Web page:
Imprecatory Prayers In the Bible

Imprecatory

imprecation {imprəˈkāSH(ə)n} noun

imprecatory {imˈprekəˌtôrē} adjective:

“to invoke evil upon, or curse”

Imprecatory prayers are found mainly in The Psalms and appear to contain curses or prayers for the punishment of the writer’s (or God’s) enemies.

Psalms 7, 35, 55, 58, 59, 69, 79, 109, 137 and 139 all contain prayers for God’s judgment on the psalmist’s enemies.

We also see an example of what appears to be an imprecatory prayer in Nehemiah 4:4-5:

Hear, O our God, how we are despised! Return their reproach on their own heads and give them up for plunder in a land of captivity. 5 Do not forgive their iniquity and let not their sin be blotted out before You, for they have demoralized the builders.

Imprecatory prayers and Christian ethics

Various difficulties arise as attempts are made to harmonize the imprecatory prayers with Jesus’ teaching that we are to love our enemies.

The best, the clearest, the most succinct explanation I have heard came from John Piper (see link below). He relates it to the Gestapo (or ISIS, or Boko Haram) moving through a neighborhood murdering, raping, and pillaging. In that moment imprecatory prayers for God’s judgment are appropriate.

At the same time we are to have these words of Jesus engrafted into our souls:

“But I say to you, love your enemies and pray for those who persecute you, 45 so that you may be sons of your Father who is in heaven; for He causes His sun to rise on the evil and the good, and sends rain on the righteous and the unrighteous. 46 For if you love those who love you, what reward do you have?”  –Matthew 5:44-46

Like most theological discourse we are to hold these biblical mandates in a holy and prayerful tension.

Additional scholarly thoughts (from the Jackson article link below)

Sin has not disappeared, and there are still enemies of the redemptive plan of God. God feels the same today toward rebellion as he did in David’s time. The Bible is not in conflict with itself over truths written in plain prose in both Testaments—namely, the righteous will be rewarded, [1] and the wicked shall be punished (cf. Psalm 1; Matthew 25:46).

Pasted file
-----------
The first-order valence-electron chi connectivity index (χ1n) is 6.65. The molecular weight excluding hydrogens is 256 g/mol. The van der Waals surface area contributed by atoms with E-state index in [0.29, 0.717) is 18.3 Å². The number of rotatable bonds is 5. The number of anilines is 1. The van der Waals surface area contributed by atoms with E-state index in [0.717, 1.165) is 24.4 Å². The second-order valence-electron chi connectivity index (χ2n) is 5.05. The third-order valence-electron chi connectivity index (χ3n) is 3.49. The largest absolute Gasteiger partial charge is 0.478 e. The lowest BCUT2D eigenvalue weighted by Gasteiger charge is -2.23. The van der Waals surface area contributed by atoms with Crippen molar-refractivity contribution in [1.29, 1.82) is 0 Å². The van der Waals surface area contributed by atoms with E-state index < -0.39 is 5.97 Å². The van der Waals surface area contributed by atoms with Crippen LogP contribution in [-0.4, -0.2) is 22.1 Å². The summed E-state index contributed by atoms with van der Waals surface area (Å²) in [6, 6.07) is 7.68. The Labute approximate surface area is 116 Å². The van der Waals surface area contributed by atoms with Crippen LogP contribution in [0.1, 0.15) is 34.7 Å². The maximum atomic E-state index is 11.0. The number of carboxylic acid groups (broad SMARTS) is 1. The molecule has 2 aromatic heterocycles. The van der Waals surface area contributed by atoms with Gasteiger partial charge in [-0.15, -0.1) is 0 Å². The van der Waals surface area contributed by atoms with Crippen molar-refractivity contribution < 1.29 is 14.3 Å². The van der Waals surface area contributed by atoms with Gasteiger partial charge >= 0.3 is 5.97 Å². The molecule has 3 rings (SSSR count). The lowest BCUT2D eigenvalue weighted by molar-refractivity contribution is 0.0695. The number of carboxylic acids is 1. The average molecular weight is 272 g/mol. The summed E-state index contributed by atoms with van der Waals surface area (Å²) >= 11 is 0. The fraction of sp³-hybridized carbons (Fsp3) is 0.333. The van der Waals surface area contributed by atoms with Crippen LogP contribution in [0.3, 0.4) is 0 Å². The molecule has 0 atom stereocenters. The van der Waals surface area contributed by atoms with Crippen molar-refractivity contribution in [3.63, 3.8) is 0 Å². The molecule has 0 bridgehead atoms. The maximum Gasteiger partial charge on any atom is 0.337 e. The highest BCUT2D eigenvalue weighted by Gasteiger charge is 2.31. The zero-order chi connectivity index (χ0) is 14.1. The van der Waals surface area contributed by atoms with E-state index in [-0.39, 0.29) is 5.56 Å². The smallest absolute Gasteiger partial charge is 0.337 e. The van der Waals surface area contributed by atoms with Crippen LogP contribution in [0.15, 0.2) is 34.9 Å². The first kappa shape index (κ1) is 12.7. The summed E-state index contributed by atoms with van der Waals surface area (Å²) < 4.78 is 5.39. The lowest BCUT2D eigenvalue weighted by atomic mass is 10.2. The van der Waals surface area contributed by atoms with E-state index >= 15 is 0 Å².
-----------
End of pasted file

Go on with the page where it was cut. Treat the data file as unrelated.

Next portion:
“[T]he ferocious parts of the Psalms serve as a reminder that there is in the world such a thing as wickedness and that…is hateful to God” (C.S. Lewis. Reflections on the Psalms, 1958: 33)

Alexander McClaren challenges the modern reader, “Perhaps, it would do modern tenderheartedness no harm to have a little more iron infused into its gentleness, and to lay to heart that the King of Peace must first be King of Righteousness” (1892, 375).

If a person chooses to remain an “enemy of the cross” (see Philippians 3:18) and continues to afflict us, Paul warns that justice will be served by God: “at the revelation of our Lord Jesus from heaven with the angels of his power in flaming fire, rendering vengeance to them that know not God, and to them that obey not the gospel of our Lord Jesus”  —2 Thessalonians 1:7-9

F. Kirkpatrick admonishes: “[People] have need to beware lest in pity for the sinner they condone the sin, or relax the struggle against evil” (1906, xciii).

Resources

Do Christians have permission to pray imprecatory prayers? by John Piper

Do the Imprecatory Psalms and Christian Ethics Clash?, by Jason Jackson

Walter Kaiser, Hard Sayings of the Old Testament, Downers Grove, IL, InterVarsity Press, 1988.

[1] It should be duly noted that all humanity is sinful by nature and choice and that the Christian’s righteousness is a gift (Romans 5:17) and comes to us by grace alone through faith alone in Christ’s righteousness alone.

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Imprecatory Prayers In the Bible

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